Public service not always fun

In January, I was appointed by the governor to the nine-member Iowa Public Information Board (IPIB) to fill out the remaining 15 months of the term of a member who had resigned.

The past eight months have been eye-opening for me, but I continue to believe in the board’s potential to help Iowans with their access to open meetings and public records.

It’s been a challenge.

On several key votes in recent months, I’ve found myself in a minority position on the board.

In other instances, I’ve joined the other board members in taking actions that have brought condemnation on us from a number of media entities and other defenders of openness.

It’s a situation similar to those that at some time or other most members of public boards have to face. I now have greater appreciation than before for volunteer public service.

Some background might help explain the significance of these developments to me personally.

For six years, starting in 2007 or so, the Iowa Newspaper Association (INA) lobbied the Iowa Legislature to create a state public information board with authority to enforce the state’s open meetings and public records laws, as well as provide a one-stop shop to answer people’s questions about legal openness and make suggestions to the Legislature about ways to improve openness in Iowa’s public bodies.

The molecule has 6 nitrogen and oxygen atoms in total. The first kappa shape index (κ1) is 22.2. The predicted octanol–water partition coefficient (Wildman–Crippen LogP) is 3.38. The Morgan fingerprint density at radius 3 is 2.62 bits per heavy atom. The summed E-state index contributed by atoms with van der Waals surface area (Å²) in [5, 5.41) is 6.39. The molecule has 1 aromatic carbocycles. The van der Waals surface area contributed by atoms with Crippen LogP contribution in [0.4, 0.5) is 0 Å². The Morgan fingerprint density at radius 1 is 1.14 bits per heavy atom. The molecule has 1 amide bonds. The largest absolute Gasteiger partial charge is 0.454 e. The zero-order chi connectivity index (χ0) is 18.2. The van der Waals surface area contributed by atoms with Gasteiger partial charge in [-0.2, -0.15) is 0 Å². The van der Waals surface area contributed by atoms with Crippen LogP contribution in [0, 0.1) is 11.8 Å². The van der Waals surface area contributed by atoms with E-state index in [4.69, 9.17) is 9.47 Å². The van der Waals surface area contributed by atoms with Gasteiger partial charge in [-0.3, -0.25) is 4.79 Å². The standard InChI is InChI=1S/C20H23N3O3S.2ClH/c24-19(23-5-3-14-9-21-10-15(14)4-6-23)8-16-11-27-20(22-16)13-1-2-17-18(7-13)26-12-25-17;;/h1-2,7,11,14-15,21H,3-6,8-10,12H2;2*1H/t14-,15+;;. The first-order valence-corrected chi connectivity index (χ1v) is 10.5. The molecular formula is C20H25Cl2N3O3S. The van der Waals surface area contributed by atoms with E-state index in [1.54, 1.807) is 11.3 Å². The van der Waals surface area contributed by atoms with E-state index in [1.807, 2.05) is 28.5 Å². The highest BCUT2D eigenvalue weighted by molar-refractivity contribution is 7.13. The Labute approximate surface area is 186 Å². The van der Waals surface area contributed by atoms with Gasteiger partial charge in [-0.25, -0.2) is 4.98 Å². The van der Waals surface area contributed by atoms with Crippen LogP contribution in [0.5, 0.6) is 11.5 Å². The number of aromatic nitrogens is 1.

At that time, I was serving as co-chair of the association’s government relations committee. Creation of the public information board was our top priority each of those six years.

One of the prime motivations for the INA was the fact that if a government agency refused to grant legal openness, the only recourse for the complainant was to go to court.

That’s time-consuming and expensive.

In addition, the state attorney general or county attorney to whom the citizen complained is also the attorney for the agency. That creates a difficult conflict of interest.

Finally, in 2013, with significant pressure on the Legislature from Gov. Branstad, the public information board was authorized and a budget of about $450,000 was approved.

In the years since then, IPIB has answered thousands of questions about open meetings and public records, determined whether laws on openness have been violated, and sought to settle such disputes informally if possible, but through enforcement if necessary.

Overall, both the public and government personnel have increased their understanding of what Iowa law requires in the area of openness.

Resolution in one case, however, has proved particularly troublesome to achieve, and it’s that case that has brought significant criticism to the public information board itself.

In the spring of 2015, the Burlington Police Department was called to a residence in that city on a domestic abuse complaint. A Burlington police officer who answered the call was attacked by a dog in the yard of the home, pulled his gun to defend himself, and in so doing shot and killed the woman who lived there.

The incident was captured on the police officer’s body camera.

Members of the family of the deceased woman, and the Burlington Hawk Eye newspaper, filed a request to see the videotape, stating that it was a public record.

The city of Burlington and the Iowa Division of Criminal Investigation (DCI), which had received the tape as part of its separate investigation of the incident, refused the request. Both stated that the exemption in Iowa law that makes documentary information in an investigation confidential protected the tape from public view.